Laborintus II (Homage to Dante)
Esti Kenan Ofri (voice)
Claire Booth, Sarah Leonard (sopranos) &Heather Cairncross (mezzo-soprano)
Terry Edwards (narrator)
New London Children’s Choir
London Sinfonietta Voices
Royal Academy of Music Manson Ensemble
Reviewed by: Richard Whitehouse
Reviewed: 24 April, 2004
Venue: Queen Elizabeth Hall, London
Although neither of Berio’s major stage-works of the 1990s made into Omaggio, the opportunity to hear Ofanìm promised to be a highlight of the retrospective. Originally composed back in 1988, heard at the BBC’s Berio Weekend in 1990, and only reaching its definitive form in 1997, this is Berio’s most elaborate work using the Tempo Reale live electronics apparatus which – along with concurrent developments at IRCAM – is the major advance in sound transformation over the last quarter-century.
Sound spatialisation is a crucial component in Ofanìm’s physiognomy: the title itself is Hebrew for ‘wheels’ or ‘modes’, the composer pointing out how “the music … develops various modes of rotation and movement in the acoustic space”. And Hebrew is the language used in the piece’s 12 sections, with extracts from the apocalyptic pronouncements of “Ezekiel” complemented by sensuous asides from the “Song of Songs” – their expressive contrast underlying the 30-minute discourse as a whole.
With its antiphonally arranged groupings of choir, children’s voices and wind ensembles, Ofanìm makes for heady listening as – according to the textual treatment – the sound ricochets viscerally around the auditorium or remains grounded in static contemplation. Yet this divergence in auditory means is not matched by cumulative contrasts in the material. Too often Berio seems content to let the emblematic impact of the texts and respective music take the place of a sustained or meaningfuldevelopment of their actual content. Moreover, the climax of this tableaux-like succession – a lament performed by a vocalist who remains crouched in front of the conductor until arising like a pillar of smoke to assume centre-stage – is however governed by dramatic and textual considerations, pure theatrical kitsch in the context of such musical seriousness and aural sophistication.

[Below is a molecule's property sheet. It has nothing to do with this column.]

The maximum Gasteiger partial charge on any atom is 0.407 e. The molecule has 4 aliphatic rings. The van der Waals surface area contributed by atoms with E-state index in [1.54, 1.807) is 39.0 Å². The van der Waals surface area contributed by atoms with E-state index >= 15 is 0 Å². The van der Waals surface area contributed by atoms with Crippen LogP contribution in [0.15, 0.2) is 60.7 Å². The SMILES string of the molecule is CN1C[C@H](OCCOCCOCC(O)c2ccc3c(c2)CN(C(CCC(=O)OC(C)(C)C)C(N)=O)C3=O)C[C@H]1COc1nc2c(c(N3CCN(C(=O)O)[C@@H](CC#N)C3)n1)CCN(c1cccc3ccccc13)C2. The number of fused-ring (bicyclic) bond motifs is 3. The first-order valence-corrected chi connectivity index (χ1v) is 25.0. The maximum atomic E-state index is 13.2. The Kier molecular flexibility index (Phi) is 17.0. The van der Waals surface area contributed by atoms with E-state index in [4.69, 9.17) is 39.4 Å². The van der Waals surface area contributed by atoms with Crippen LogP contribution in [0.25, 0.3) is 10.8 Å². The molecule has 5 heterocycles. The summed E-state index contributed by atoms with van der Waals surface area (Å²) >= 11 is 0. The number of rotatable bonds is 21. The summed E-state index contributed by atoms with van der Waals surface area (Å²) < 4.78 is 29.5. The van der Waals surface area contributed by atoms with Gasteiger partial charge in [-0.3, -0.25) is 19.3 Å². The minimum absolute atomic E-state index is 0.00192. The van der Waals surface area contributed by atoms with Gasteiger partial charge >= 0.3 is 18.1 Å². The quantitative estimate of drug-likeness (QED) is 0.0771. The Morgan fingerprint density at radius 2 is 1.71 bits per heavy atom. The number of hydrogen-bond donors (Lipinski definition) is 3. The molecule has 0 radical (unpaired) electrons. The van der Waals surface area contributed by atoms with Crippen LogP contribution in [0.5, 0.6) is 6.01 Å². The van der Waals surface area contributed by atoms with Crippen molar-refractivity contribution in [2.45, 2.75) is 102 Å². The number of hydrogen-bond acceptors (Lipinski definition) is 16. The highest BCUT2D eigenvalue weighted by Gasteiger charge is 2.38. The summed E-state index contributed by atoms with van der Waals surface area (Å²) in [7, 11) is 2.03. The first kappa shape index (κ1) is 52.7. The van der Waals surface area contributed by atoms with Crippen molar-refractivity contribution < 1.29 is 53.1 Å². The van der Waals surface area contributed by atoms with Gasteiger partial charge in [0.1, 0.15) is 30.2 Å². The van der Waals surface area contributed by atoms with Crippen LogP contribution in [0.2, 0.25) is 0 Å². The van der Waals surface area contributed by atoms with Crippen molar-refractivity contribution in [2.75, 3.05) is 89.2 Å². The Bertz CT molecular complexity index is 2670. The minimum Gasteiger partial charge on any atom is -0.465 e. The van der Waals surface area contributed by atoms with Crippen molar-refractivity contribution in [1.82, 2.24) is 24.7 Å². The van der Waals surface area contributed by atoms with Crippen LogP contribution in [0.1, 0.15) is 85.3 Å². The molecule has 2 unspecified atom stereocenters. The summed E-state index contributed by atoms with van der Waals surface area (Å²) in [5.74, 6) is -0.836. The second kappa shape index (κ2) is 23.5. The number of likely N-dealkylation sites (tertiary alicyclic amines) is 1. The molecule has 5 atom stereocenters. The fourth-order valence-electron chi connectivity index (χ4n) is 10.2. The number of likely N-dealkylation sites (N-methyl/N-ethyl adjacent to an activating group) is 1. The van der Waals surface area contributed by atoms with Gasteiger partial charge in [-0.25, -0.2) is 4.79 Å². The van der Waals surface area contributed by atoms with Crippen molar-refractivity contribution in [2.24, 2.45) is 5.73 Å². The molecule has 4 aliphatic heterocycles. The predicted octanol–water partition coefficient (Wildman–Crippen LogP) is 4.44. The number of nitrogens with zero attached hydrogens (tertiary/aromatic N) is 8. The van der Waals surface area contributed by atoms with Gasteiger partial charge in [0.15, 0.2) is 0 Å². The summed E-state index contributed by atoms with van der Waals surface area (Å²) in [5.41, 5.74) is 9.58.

This latter role – in all its chest-beating emoting – was vividly conveyed by Esti Kenan Ofri, and the performance impressed with its precision and attention to detail. Spirited singing from the New London Children’s Choir and strikingly effective live electronic deployment helped compensate for an overall impression which was less one of musically determined evolution than of emotively governed musical gesturing.
By contrast, Laborintus II (1965) inhabits a more overtly polemical landscape. The subtitle ‘Homage to Dante’ is significant: Edoardo Sanguineti juxtaposing extracts from the “Vita Nuova”, “Cantos of the Inferno”, and “Convivio”, in a richly allusive text considering inner emotion and creativity from the perspective of the ‘real world’, with its attendant compromises and exploitative practices. Not that there is anything narrowly political in the musical outcome, which draws a skilful line between stylistic collage and a response to the question of the artist’s responsibility to society. Less cohesive than Berio’s later Sinfonia, Laborintus II remains a potent reminder of Berio’s cultural reach at its most uninhibited: simultaneously relating and transcending the concerns of the age.
Federico Sanguineti (son of Edoardo) was unavailable to give the narrative, but Terry Edwards gave a secure and faultlessly enunciated account. The significant jazz-combo overtones were effectively ‘swung’ by members of London Sinfonietta, and the music’s often elaborate textural diversity was expertly articulated by Sound Intermedia. As with Ofanìm, Zsolt Nagy seemed fully in control of proceedings – ensuring that Berio’s music provoked by the very nature of its communicative zeal.